I really didn't want to think it would happen. I really didn't. I've told several people over the past few months that, after Lecrae's latest release, "Anomaly", his lyrical shift in philosophy had not (yet) reached his Reach Records labelmates KB and Trip Lee. Today, I think I am changing my tune.
Yet and still, I have told people that KB and Trip Lee were, as far as we know, still on the same page as always, ready to make explicitly Christian music within the rap genre. KB's 2014 EP "100", seemed to confirm this.
But along has come Trip Lee, who, out of the blue, exited a tenuous 2013 retirement and announced a new album, "Rise", to be released later this month. From it has come three singles so far, "Shweet", "Sweet Victory", and "Manolo" (in that order).
"Shweet" actually had me excited, displaying Trip's characteristic campiness mixed with his D.C./Southern drawl that undoubtedly inspired the title. The song is about bragging on Jesus (another of his ongoing themes), and leaves nothing to the imagination, lyrically. By that, I mean to say that a listener, Christian or otherwise, would have largely no issue deciphering the song's meaning, because the lyrics and theme are clear as day.
The latter two singles, however, are of a different ilk. "Sweet Victory" appears to recount a story about an unclear referent, mentioning physical ailments I am not aware ever befell Trip himself. The problem is not that God is not alluded to, as there are the CCM-standard third-person references that appear to refer to God, several mentions of a "King", as well as an outro that mentions Jesus by name and is practically a worship chorus. Nevertheless, up to that point the song is at most an inspirational tune, understood as a Christian song only by Christians sufficiently versed in Christianese (and particularly that of a musical bent).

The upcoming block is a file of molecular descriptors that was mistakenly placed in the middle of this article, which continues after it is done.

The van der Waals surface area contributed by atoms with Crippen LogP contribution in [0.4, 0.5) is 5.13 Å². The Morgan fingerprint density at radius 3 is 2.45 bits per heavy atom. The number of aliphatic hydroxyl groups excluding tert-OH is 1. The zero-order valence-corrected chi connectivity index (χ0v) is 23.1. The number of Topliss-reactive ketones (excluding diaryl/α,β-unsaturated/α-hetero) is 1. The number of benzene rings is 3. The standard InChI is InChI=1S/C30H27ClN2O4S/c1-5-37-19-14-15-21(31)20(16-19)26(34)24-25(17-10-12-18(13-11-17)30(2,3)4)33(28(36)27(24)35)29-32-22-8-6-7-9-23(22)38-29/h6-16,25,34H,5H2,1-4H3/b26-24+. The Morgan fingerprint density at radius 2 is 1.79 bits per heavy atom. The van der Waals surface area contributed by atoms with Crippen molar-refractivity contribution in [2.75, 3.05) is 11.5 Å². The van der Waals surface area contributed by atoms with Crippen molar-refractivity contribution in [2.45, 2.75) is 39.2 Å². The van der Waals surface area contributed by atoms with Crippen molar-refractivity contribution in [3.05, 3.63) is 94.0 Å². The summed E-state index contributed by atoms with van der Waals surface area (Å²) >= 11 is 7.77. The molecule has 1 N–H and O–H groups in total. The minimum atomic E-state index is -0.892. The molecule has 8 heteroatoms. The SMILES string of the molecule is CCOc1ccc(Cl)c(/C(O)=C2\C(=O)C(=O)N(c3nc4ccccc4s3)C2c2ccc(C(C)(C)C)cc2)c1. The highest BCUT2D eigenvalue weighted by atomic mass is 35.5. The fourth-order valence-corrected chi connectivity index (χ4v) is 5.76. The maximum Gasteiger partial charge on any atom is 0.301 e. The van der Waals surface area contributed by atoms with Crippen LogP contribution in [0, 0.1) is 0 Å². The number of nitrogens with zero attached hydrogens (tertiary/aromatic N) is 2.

"Manolo" is the single that particularly prompted this blog post, which, if you notice, is my first in some time. It troubled me that much to see Trip release a song that is marginally Christian at (the very) best and lyrically repugnant at worst.
The song is apparently one big allegory, referring (loosely) to spiritual warfare by way of pervasive gun imagery, including where Trip keeps them, who he shoots at, why he shoots them, etc. He even brings Lecrae on for the ride, which struck me as particularly odd, given his recent comments on Ferguson and a particularly incriminating tweet:
Thoughts on @Lecrae's tweet about hip-hop artists and #Ferguson? He went on to say he isn't blaming them of course. pic.twitter.com/ZA1Tos2ALy
— Urban Cusp Magazine (@UrbanCusp) August 21, 2014
Notice that I had to embed a third-person account, because Lecrae has since deleted the (rather true) tweet. Why? Who knows. But the juxtaposition of ideas like those and the imagery used in "Manolo" is jarring. It's not as if Trip and Lecrae intend to glorify violence with the track, but what they are intending is entirely unclear until the very last line of the song (much like the outro in "Sweet Victory", except way worse).
"His Word is my weapon."
That's the line in question. A very true statement indeed. But why not actually use this weapon within the song, instead of vague (and controversially unclear) symbolism?